Lex Titia

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The lex Titia was a Roman law passed on 27 November 43 BC, that legalised the Second Triumvirate of Octavian, Mark Antony, and Marcus Aemilius Lepidus for a period of five years.[1] The triumvirate established by the law was renewed in 38 BC.[2] Unlike the First Triumvirate, which was a private arrangement between three men, this was a legal instrument which vested the three men with dictatorial powers.[3]

The Second Triumvirate, nominally a "three-man commission for restoring the constitution of the republic" (triumviri rei publicae constituendae) was given the power to make or annul laws without the need for approval from the Senate or the people, insulated their judicial decisions from appeal, allowed the Triumvirs to name magistrates at will, and manage state lands.[2] Although the three members possessed the full powers of their office, unlike the the normal republican magistracies, the triumvirs could not veto one another.[2]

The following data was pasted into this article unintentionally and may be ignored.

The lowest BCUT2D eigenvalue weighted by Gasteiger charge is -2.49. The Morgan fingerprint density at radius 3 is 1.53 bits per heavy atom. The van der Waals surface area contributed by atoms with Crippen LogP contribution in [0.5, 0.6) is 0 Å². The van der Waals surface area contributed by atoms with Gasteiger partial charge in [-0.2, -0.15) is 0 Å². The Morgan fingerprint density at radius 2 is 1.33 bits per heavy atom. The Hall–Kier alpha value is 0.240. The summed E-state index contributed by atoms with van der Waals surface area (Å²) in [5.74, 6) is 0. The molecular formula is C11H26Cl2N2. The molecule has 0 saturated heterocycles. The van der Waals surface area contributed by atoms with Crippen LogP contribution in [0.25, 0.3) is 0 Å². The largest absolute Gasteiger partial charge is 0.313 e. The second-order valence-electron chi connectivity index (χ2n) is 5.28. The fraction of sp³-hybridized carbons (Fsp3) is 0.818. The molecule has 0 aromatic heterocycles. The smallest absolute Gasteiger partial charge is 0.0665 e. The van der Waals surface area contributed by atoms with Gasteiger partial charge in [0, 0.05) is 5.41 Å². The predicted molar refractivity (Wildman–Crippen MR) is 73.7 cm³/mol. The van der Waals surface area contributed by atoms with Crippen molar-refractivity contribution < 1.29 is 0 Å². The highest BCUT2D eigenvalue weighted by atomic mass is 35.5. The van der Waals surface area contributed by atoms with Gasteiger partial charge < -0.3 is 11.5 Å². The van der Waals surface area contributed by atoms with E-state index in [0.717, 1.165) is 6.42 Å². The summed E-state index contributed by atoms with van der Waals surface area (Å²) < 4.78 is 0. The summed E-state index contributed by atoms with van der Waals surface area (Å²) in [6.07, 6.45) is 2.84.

While the constitutional machinery of the republic was not dismantled by the lex Titia, it never recovered, and over the next two decades, would transform into the constitution of the Roman Empire. Certainly, it can be argued that in Roman constitutional theory, the law's passage was simply an exercise of the sovereign people's legislative authority.[4] The passing of the lex Titia marked the de jure end of the Roman Republic,[dubious ] though in practice it had already been repeatedly subverted by prior legislation, such as that which conferred dictatorships on past generals, such as Sulla and Julius Caesar.

Notes[edit]

  1. ^ Abbott, Frank Frost (1963). A History and Descriptions of Roman Political Institutions (3 ed.). New York: Biblo and Tannen. p. 218. 
  2. ^ a b c Abbott 1963, p. 219.
  3. ^ Abbott 1963, p. 141.
  4. ^ Lintott, Andrew (2003). The Constitution of the Roman Republic. Oxford: Oxford University Press. p. 40. ISBN 0-19-926108-3. 

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